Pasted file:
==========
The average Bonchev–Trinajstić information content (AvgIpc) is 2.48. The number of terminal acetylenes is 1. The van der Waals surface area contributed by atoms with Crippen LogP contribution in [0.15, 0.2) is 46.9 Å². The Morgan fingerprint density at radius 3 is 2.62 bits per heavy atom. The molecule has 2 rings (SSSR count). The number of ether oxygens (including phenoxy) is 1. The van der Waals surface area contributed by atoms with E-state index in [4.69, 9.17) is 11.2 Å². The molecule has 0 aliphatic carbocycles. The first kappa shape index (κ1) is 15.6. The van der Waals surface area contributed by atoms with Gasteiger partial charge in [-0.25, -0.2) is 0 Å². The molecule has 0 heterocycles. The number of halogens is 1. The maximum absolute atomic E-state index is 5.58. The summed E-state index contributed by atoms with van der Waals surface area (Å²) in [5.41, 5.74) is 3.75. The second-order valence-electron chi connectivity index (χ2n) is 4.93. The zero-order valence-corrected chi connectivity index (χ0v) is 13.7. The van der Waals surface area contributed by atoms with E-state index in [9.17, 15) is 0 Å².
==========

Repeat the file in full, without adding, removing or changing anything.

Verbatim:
The average Bonchev–Trinajstić information content (AvgIpc) is 2.48. The number of terminal acetylenes is 1. The van der Waals surface area contributed by atoms with Crippen LogP contribution in [0.15, 0.2) is 46.9 Å². The Morgan fingerprint density at radius 3 is 2.62 bits per heavy atom. The molecule has 2 rings (SSSR count). The number of ether oxygens (including phenoxy) is 1. The van der Waals surface area contributed by atoms with E-state index in [4.69, 9.17) is 11.2 Å². The molecule has 0 aliphatic carbocycles. The first kappa shape index (κ1) is 15.6. The van der Waals surface area contributed by atoms with Gasteiger partial charge in [-0.25, -0.2) is 0 Å². The molecule has 0 heterocycles. The number of halogens is 1. The maximum absolute atomic E-state index is 5.58. The summed E-state index contributed by atoms with van der Waals surface area (Å²) in [5.41, 5.74) is 3.75. The second-order valence-electron chi connectivity index (χ2n) is 4.93. The zero-order valence-corrected chi connectivity index (χ0v) is 13.7. The van der Waals surface area contributed by atoms with E-state index in [9.17, 15) is 0 Å².